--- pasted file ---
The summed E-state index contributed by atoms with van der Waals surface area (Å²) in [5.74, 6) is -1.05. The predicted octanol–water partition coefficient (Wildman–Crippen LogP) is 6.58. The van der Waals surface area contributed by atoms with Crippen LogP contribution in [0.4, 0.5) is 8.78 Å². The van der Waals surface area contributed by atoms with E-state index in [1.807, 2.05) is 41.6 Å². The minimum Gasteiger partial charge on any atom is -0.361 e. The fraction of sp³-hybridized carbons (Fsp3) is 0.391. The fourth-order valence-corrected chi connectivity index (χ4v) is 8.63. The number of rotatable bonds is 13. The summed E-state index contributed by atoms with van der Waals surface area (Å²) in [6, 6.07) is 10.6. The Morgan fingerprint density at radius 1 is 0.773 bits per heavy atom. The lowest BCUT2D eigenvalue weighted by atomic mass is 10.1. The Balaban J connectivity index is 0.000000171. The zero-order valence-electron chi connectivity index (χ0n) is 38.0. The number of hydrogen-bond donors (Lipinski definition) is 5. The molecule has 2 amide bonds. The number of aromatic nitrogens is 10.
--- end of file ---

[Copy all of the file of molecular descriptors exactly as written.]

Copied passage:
The summed E-state index contributed by atoms with van der Waals surface area (Å²) in [5.74, 6) is -1.05. The predicted octanol–water partition coefficient (Wildman–Crippen LogP) is 6.58. The van der Waals surface area contributed by atoms with Crippen LogP contribution in [0.4, 0.5) is 8.78 Å². The van der Waals surface area contributed by atoms with E-state index in [1.807, 2.05) is 41.6 Å². The minimum Gasteiger partial charge on any atom is -0.361 e. The fraction of sp³-hybridized carbons (Fsp3) is 0.391. The fourth-order valence-corrected chi connectivity index (χ4v) is 8.63. The number of rotatable bonds is 13. The summed E-state index contributed by atoms with van der Waals surface area (Å²) in [6, 6.07) is 10.6. The Morgan fingerprint density at radius 1 is 0.773 bits per heavy atom. The lowest BCUT2D eigenvalue weighted by atomic mass is 10.1. The Balaban J connectivity index is 0.000000171. The zero-order valence-electron chi connectivity index (χ0n) is 38.0. The number of hydrogen-bond donors (Lipinski definition) is 5. The molecule has 2 amide bonds. The number of aromatic nitrogens is 10.